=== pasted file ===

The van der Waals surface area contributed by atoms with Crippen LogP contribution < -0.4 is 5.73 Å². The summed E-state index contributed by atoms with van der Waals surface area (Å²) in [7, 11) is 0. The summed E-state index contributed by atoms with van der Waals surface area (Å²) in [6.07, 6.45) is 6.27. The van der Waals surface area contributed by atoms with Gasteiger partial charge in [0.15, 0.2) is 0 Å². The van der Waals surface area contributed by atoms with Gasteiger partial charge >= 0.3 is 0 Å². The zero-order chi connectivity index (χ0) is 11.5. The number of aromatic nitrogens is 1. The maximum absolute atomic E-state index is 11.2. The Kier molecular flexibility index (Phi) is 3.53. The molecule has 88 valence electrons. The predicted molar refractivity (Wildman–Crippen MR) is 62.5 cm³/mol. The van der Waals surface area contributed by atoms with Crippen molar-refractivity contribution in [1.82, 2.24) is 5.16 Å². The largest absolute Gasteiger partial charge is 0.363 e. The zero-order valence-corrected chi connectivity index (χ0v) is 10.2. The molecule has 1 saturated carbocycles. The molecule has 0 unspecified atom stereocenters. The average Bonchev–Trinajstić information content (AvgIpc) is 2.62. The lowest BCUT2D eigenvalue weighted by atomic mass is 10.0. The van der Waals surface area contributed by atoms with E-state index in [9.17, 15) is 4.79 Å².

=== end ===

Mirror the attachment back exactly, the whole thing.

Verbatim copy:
The van der Waals surface area contributed by atoms with Crippen LogP contribution < -0.4 is 5.73 Å². The summed E-state index contributed by atoms with van der Waals surface area (Å²) in [7, 11) is 0. The summed E-state index contributed by atoms with van der Waals surface area (Å²) in [6.07, 6.45) is 6.27. The van der Waals surface area contributed by atoms with Gasteiger partial charge in [0.15, 0.2) is 0 Å². The van der Waals surface area contributed by atoms with Gasteiger partial charge >= 0.3 is 0 Å². The zero-order chi connectivity index (χ0) is 11.5. The number of aromatic nitrogens is 1. The maximum absolute atomic E-state index is 11.2. The Kier molecular flexibility index (Phi) is 3.53. The molecule has 88 valence electrons. The predicted molar refractivity (Wildman–Crippen MR) is 62.5 cm³/mol. The van der Waals surface area contributed by atoms with Crippen molar-refractivity contribution in [1.82, 2.24) is 5.16 Å². The largest absolute Gasteiger partial charge is 0.363 e. The zero-order valence-corrected chi connectivity index (χ0v) is 10.2. The molecule has 1 saturated carbocycles. The molecule has 0 unspecified atom stereocenters. The average Bonchev–Trinajstić information content (AvgIpc) is 2.62. The lowest BCUT2D eigenvalue weighted by atomic mass is 10.0. The van der Waals surface area contributed by atoms with E-state index in [9.17, 15) is 4.79 Å².